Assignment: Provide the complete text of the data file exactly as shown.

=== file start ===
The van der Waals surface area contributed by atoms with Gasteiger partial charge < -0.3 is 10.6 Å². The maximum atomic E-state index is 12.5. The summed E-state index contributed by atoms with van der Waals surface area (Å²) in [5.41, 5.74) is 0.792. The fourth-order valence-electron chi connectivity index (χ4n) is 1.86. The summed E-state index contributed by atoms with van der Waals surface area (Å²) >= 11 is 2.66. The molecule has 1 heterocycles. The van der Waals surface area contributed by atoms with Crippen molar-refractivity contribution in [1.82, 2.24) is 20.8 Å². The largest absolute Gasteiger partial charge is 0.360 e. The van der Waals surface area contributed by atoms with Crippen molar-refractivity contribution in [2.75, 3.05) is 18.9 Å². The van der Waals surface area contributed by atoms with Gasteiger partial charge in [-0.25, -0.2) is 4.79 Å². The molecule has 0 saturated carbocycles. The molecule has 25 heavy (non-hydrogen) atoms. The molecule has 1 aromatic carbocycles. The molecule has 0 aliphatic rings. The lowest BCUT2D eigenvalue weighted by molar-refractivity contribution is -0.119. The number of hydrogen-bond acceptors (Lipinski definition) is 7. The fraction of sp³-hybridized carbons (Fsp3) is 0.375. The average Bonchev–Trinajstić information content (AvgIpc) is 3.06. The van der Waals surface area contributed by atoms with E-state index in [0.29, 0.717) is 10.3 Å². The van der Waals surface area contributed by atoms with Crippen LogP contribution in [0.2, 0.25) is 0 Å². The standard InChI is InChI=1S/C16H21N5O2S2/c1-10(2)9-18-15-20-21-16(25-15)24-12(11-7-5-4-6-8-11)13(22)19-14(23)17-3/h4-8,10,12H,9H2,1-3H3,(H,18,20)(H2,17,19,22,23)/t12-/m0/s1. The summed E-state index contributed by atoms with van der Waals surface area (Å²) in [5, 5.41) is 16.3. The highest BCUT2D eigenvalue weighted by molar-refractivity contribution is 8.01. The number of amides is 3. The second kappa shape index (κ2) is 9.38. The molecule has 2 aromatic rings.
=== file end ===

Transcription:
The van der Waals surface area contributed by atoms with Gasteiger partial charge < -0.3 is 10.6 Å². The maximum atomic E-state index is 12.5. The summed E-state index contributed by atoms with van der Waals surface area (Å²) in [5.41, 5.74) is 0.792. The fourth-order valence-electron chi connectivity index (χ4n) is 1.86. The summed E-state index contributed by atoms with van der Waals surface area (Å²) >= 11 is 2.66. The molecule has 1 heterocycles. The van der Waals surface area contributed by atoms with Crippen molar-refractivity contribution in [1.82, 2.24) is 20.8 Å². The largest absolute Gasteiger partial charge is 0.360 e. The van der Waals surface area contributed by atoms with Crippen molar-refractivity contribution in [2.75, 3.05) is 18.9 Å². The van der Waals surface area contributed by atoms with Gasteiger partial charge in [-0.25, -0.2) is 4.79 Å². The molecule has 0 saturated carbocycles. The molecule has 25 heavy (non-hydrogen) atoms. The molecule has 1 aromatic carbocycles. The molecule has 0 aliphatic rings. The lowest BCUT2D eigenvalue weighted by molar-refractivity contribution is -0.119. The number of hydrogen-bond acceptors (Lipinski definition) is 7. The fraction of sp³-hybridized carbons (Fsp3) is 0.375. The average Bonchev–Trinajstić information content (AvgIpc) is 3.06. The van der Waals surface area contributed by atoms with E-state index in [0.29, 0.717) is 10.3 Å². The van der Waals surface area contributed by atoms with Crippen LogP contribution in [0.2, 0.25) is 0 Å². The standard InChI is InChI=1S/C16H21N5O2S2/c1-10(2)9-18-15-20-21-16(25-15)24-12(11-7-5-4-6-8-11)13(22)19-14(23)17-3/h4-8,10,12H,9H2,1-3H3,(H,18,20)(H2,17,19,22,23)/t12-/m0/s1. The summed E-state index contributed by atoms with van der Waals surface area (Å²) in [5, 5.41) is 16.3. The highest BCUT2D eigenvalue weighted by molar-refractivity contribution is 8.01. The number of amides is 3. The second kappa shape index (κ2) is 9.38. The molecule has 2 aromatic rings.